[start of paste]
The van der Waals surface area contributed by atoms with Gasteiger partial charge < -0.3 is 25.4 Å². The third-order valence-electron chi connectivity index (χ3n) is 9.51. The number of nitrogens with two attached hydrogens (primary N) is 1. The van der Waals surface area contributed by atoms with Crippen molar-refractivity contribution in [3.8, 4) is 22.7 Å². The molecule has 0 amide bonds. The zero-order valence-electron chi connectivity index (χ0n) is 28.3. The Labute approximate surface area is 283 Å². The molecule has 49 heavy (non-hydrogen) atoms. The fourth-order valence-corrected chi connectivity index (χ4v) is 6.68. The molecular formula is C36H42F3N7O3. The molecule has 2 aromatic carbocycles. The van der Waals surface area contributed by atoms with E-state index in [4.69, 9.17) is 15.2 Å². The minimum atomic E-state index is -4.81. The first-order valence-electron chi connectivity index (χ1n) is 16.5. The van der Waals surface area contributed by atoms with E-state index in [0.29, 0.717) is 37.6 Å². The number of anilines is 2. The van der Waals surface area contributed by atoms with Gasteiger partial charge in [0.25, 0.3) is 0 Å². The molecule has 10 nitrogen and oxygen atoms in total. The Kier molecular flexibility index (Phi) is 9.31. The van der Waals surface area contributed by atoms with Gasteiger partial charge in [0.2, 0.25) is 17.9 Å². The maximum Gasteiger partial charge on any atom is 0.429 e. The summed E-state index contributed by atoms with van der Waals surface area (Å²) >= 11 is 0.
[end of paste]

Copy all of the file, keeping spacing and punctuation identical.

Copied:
The van der Waals surface area contributed by atoms with Gasteiger partial charge < -0.3 is 25.4 Å². The third-order valence-electron chi connectivity index (χ3n) is 9.51. The number of nitrogens with two attached hydrogens (primary N) is 1. The van der Waals surface area contributed by atoms with Crippen molar-refractivity contribution in [3.8, 4) is 22.7 Å². The molecule has 0 amide bonds. The zero-order valence-electron chi connectivity index (χ0n) is 28.3. The Labute approximate surface area is 283 Å². The molecule has 49 heavy (non-hydrogen) atoms. The fourth-order valence-corrected chi connectivity index (χ4v) is 6.68. The molecular formula is C36H42F3N7O3. The molecule has 2 aromatic carbocycles. The van der Waals surface area contributed by atoms with E-state index in [4.69, 9.17) is 15.2 Å². The minimum atomic E-state index is -4.81. The first-order valence-electron chi connectivity index (χ1n) is 16.5. The van der Waals surface area contributed by atoms with E-state index in [0.29, 0.717) is 37.6 Å². The number of anilines is 2. The van der Waals surface area contributed by atoms with Gasteiger partial charge in [0.25, 0.3) is 0 Å². The molecule has 10 nitrogen and oxygen atoms in total. The Kier molecular flexibility index (Phi) is 9.31. The van der Waals surface area contributed by atoms with Gasteiger partial charge in [0.2, 0.25) is 17.9 Å². The maximum Gasteiger partial charge on any atom is 0.429 e. The summed E-state index contributed by atoms with van der Waals surface area (Å²) >= 11 is 0.